Plans for bars, restaurants and hotel at Wakefield waterfront approved

Rutland Mills artist's impression
Rutland Mills artist's impression

Plans to reinvent Wakefield’s waterfront as a leisure complex with bars, restaurants, a hotel and a gallery have been approved.

The wide-reaching planning application means the go-ahead has been given to transform Rutland Mills on the edge of the city centre, just south of Kirkgate and the Hepworth.

23 Feb 2016....Wakefield Council Leader Peter Box and developer Paul Kempe on site at Rutland Mills in Wakefield. The sale of the mill signals the final phase of Wakefield's Waterfront regeneration masterplan. Picture Scott Merrylees

23 Feb 2016....Wakefield Council Leader Peter Box and developer Paul Kempe on site at Rutland Mills in Wakefield. The sale of the mill signals the final phase of Wakefield's Waterfront regeneration masterplan. Picture Scott Merrylees

The site is listed and the plans would mean some of the older buildings will be knocked down with others converted to accommodate new businesses.

The decision means one of the flagship regeneration projects for the city centre is set to begin early next year.

Wakefield Civic Society expressed its “wholehearted support” for the project.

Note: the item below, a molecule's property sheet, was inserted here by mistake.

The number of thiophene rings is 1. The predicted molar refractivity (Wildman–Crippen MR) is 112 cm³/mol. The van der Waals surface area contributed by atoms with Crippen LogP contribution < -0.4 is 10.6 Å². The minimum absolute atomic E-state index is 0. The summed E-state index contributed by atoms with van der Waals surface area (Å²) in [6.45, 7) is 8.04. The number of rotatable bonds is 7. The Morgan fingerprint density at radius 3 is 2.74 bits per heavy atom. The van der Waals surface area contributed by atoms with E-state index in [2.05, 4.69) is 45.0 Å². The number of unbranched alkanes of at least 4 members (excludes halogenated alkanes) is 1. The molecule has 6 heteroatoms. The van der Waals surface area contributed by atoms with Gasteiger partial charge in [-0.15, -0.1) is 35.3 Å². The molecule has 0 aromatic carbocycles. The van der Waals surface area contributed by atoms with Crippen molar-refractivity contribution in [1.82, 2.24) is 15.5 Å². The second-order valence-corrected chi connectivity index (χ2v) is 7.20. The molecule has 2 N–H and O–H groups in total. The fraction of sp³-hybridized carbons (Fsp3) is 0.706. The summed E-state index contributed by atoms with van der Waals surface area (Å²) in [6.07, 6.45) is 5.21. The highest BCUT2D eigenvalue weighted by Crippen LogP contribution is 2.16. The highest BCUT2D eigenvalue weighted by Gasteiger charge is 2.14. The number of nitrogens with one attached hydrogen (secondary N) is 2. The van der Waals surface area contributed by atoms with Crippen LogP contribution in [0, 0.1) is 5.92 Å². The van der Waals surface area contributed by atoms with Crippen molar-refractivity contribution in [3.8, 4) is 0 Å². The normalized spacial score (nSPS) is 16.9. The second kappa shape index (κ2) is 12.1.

Society president Kevin Trickett said: “This is a hugely important development for Wakefield and the re-purposing of the former mills complex as envisaged will add yet another dimension to the city’s growing reputation for culture and the arts.

“We very much welcome the initiative and look forward to seeing it come to fruition.”

The society said it could not see any other viable proposal for the site.

Mr Trickett added: “The buildings have been redundant for far too long and this redundancy has had a negative impact on the city overall and the waterfront in particular, presenting an unwelcoming barrier to the viability of the city’s waterfront aspirations on a key entry route into the city.”

Historic England supported the project but was concerned about the loss of some listed buildings in the plans. Coun Peter Box, leader of Wakefield Council, said: “We anticipate work starting on site in early 2020, for the third and final phase of the Wakefield Waterfront Project, which supports our ambitions to become a significant cultural destination and transform the historic waterfront development.”

Paul Kempe, director of City and Provincial Properties, the council’s partner for the project, said the waterfront would become “a thriving creative hub” and would be named Tileyard North. He added: “I would like to personally thank Peter Box, the planning officers and Wakefield councillors for their continued commitment and shared vision for this incredible project.”